You Can Now Bring Street Transformations to Life With Google Street View

indy

If you ever want to show someone that it’s possible to change streets and cities for the better, Google Street View can now help you do it.

Google recently made it possible to view archived Street View images. This means it’s easier than ever to show what streets looked like before and after a redesign. (Thanks to the Institute for Quality Communities at the University of Oklahoma for bringing our attention to this new feature.)

We were able to animate a few street transformations from around the country with the new Street View feature. Above you can see the arrival of the Indianapolis Cultural Trail on North Street. People for Bikes called the project the second-best protected bike lane in the United States.

Allen Street on New York’s Lower East Side features one of the city’s most unique bikeways, which runs in the center of the street and is part of a boulevard-style median, complete with small plazas like this one in what used to be the middle of intersections:

Here’s I-40 in Oklahoma City before and after it was torn down. The city is planning to redevelop the area with a walkable, at-grade boulevard:

I40real-2

This is the 5.2-acre Klyde Warren Park in Dallas, which opened in 2012 after the Woodall Rodgers Freeway was capped:

dallas

Here’s Cleveland’s Euclid Corridor, during and after the installation of its Healthline bus rapid transit (the Street View shots come from somewhat different angles). The Healthline has been called the best example of bus rapid transit in the country, and locals credit it with helping spur billions of dollars in nearby development.

euclid

So that’s a taste of how you can now use Street View to show how American cities are making streets better for people — not just cars. If you’ve got other street transformations you’d like to share, tell us about them in the comments.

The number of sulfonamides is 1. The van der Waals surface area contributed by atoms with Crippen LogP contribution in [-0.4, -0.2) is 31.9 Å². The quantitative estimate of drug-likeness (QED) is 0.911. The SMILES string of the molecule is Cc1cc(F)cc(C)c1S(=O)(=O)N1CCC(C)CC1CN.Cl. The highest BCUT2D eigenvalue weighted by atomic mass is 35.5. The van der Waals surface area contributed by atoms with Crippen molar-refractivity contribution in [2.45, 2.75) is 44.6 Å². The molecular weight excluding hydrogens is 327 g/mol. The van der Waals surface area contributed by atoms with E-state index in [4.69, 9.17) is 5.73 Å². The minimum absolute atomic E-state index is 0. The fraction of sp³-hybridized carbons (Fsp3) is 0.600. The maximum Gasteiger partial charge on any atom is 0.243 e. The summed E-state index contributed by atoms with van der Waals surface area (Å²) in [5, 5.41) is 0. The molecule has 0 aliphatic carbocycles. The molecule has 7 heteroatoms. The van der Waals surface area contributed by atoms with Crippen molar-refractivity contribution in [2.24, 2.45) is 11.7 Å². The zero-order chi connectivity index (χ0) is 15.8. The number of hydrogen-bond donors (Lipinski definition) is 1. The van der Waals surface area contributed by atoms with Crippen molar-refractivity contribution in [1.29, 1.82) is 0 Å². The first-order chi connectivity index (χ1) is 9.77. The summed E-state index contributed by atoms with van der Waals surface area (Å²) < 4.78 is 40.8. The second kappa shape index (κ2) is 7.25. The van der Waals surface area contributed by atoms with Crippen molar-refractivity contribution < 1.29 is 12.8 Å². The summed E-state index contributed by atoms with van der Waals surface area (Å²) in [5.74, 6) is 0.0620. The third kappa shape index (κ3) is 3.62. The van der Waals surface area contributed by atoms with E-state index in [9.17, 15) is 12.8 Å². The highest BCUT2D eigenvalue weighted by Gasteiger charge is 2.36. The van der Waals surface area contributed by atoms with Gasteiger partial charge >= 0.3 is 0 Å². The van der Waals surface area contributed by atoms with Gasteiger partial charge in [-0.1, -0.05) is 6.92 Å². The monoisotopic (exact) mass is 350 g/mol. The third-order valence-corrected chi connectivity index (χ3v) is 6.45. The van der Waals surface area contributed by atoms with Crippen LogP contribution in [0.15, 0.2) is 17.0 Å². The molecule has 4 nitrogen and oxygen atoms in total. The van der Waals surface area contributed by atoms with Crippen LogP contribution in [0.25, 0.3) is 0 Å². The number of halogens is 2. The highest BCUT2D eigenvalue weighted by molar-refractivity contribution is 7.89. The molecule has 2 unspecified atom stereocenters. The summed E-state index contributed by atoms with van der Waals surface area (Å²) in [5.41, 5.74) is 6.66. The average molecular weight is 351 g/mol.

• J

    This is amazing and a good advocacy tool to show how things can change. it makes change a bit less scary.

  • Diagonalec

    1. This stuff has to be published on Huffington, Fox, Msnbc etc.
    2. Include the numbers on raised real estate values and increased retail sales
    3. For future NIMBYs it can not get more straight-in-your-face than this 🙂

  • I just read the alternate universe NIMBY Streetsblog where this post is headlined “You Can Now See How Much Parking We’ve Lost with Google Street View.”

  • Kevin Love

    That’s the best example of BRT in the USA? No barriers to keep cars out. Zero bike parking at the station – with the space going to planters instead.

    If that’s “the best” then we’ve really got a long way to go.

  • Gezellig

    Yeah for example the Orange Line in LA is totally separated from car traffic–I used to live a few blocks from an Orange Line stop and it was great.

    Btw, a Streetview Before/After with the Orange Line:

    https://www.google.com/maps/@34.201026,-118.597141,3a,75y,167.39h,84.47t/data=!3m4!1e1!3m2!1sRfk84eEpF4-xRZlYEgZYzg!2e0

  • StreetView.IO

    Google Street View services is going far nowadays. Pacman covering areas under Oceans, Mountain peaks, Exotic beaches, Antartica regions, etc.

ALSO ON STREETSBLOG

Vote for the Best Urban Street Transformation of 2015

|
It’s almost time to say goodbye to 2015, which means we’re about to hand out Streetsies to recognize achievements for walking, biking, and transit in American cities this year. Earlier this month we asked readers for nominations for the Best Urban Street Transformation of the year, and here are the standouts from your submissions. It’s a great batch and […]

Streets Have Changed Before, and They Can Change Again

|
Some of the fiercest battles over streets come down to resistance to change — fears that claiming a lane of traffic for transit will cause carmageddon, or that converting parking spaces to bike lanes will starve local businesses of customers. Darin Givens at ATL Urbanist says some of that resistance stems from a failure of imagination. By looking at how […]